Facebook is a free social networking website where users interact with one another, join networks, and chat. It started among university students, but was opened to anyone over the age of 13 in 2006, and has quickly expanded to over 150 million active users worldwide.

Why It Matters
It’s not just kids anymore; 45% of Facebook’s US audience is 26 years of age and older . As a matter of fact, the fastest growing demographic on Facebook is women over 55. For marketers, Facebook is less an advertising platform and more an opinion-sample tool for consumer insights.

How Marketers Are Using This Resource
Perhaps not surprisingly, there are over 500 group results for a search of ‘iPhone’ (and, in addition, over 500 more group results for ‘iPhone 3G’). Many of these groups have at least 1,000 members. The page with the largest membership has 383,044 fans. The folks at Apple derive incredible value from these conversations.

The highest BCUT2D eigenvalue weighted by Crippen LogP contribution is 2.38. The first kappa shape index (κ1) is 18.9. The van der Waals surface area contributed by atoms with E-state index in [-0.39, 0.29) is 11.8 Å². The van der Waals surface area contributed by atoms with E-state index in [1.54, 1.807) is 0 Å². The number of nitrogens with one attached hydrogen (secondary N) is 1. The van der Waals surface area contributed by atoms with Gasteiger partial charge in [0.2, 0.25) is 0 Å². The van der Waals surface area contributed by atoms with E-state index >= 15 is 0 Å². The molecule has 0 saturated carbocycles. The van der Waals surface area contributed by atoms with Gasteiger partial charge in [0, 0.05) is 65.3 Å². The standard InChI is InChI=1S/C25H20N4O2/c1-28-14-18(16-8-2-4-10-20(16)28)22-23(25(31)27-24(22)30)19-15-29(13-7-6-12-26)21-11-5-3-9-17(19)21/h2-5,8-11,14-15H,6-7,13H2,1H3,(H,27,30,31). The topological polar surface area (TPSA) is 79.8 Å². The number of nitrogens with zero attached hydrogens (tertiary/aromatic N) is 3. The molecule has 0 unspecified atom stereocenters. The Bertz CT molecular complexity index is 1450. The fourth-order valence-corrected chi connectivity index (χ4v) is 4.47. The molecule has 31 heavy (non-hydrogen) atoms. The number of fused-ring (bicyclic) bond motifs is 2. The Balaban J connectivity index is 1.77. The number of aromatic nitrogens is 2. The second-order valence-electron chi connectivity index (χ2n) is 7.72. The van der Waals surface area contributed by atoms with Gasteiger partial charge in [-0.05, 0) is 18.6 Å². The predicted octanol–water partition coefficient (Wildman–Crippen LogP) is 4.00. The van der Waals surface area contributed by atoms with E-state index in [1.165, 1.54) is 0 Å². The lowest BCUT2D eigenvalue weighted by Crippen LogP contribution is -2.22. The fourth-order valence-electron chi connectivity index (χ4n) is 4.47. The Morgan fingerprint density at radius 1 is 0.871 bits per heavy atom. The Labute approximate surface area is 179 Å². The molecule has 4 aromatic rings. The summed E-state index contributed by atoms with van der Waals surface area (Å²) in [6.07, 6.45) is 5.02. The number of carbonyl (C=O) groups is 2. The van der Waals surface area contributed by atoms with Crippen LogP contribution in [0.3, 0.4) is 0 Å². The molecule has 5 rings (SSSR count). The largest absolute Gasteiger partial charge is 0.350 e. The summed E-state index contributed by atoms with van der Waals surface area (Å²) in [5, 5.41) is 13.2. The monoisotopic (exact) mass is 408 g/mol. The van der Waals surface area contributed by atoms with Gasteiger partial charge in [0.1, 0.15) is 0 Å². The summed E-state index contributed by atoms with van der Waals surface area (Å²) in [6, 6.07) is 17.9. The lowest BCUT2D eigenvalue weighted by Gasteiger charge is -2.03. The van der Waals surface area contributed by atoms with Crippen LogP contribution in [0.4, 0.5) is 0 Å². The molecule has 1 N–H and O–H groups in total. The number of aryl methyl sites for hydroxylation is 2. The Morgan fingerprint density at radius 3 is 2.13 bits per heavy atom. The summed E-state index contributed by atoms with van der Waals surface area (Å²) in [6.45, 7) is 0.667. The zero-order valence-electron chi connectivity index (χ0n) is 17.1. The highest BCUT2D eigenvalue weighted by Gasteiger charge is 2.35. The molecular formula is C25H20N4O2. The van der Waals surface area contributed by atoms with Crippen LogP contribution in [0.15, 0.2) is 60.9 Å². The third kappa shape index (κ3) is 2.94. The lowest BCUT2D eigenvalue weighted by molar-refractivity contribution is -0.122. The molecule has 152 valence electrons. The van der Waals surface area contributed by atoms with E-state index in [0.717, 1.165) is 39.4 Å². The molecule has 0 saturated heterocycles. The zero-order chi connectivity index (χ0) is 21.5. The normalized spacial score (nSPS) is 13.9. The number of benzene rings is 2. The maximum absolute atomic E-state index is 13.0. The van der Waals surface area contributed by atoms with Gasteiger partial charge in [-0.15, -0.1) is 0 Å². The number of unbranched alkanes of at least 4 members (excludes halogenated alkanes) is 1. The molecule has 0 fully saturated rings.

But, it’s not just big brands being talked about. What about a company like TOMS Shoes? Or Toms Skildpadde (a chocolate bar company from Denmark)? Or Tom’s of Maine?

A group for TOMS Shoes has over 4,000 members. These are people so excited about a pair of shoes that they’ll highlight a company fan page on their Facebook profiles for their networks to see. So, if those 4,000 TOMS fans each have around 200 friends, the brand is potentially being seen by 800,000 people. That’s a lot of shoes…

“I am addicted to TOMS! Can't get enough of them. Wear them every day to work. Love my Tahoe Blue cord TOMS!”
“I LOVE toms shoes! They are the most comfortable shoes you can’t find a better pair! And I love how y’all help people in need when we buy your stuff!”
“I got some TOMS for Christmas...I love them. My daughter wants a pair but they don't come in her size.”

What about Tom’s of Maine?

“I dig Tom's deodorant.”
“I just found out the Tom's of Maine is owned by Colgate, which is a tester on animals. I will no longer buy Tom's of Maine's until its parent company ends cruelty to animals.”

How to Leverage This Resource Now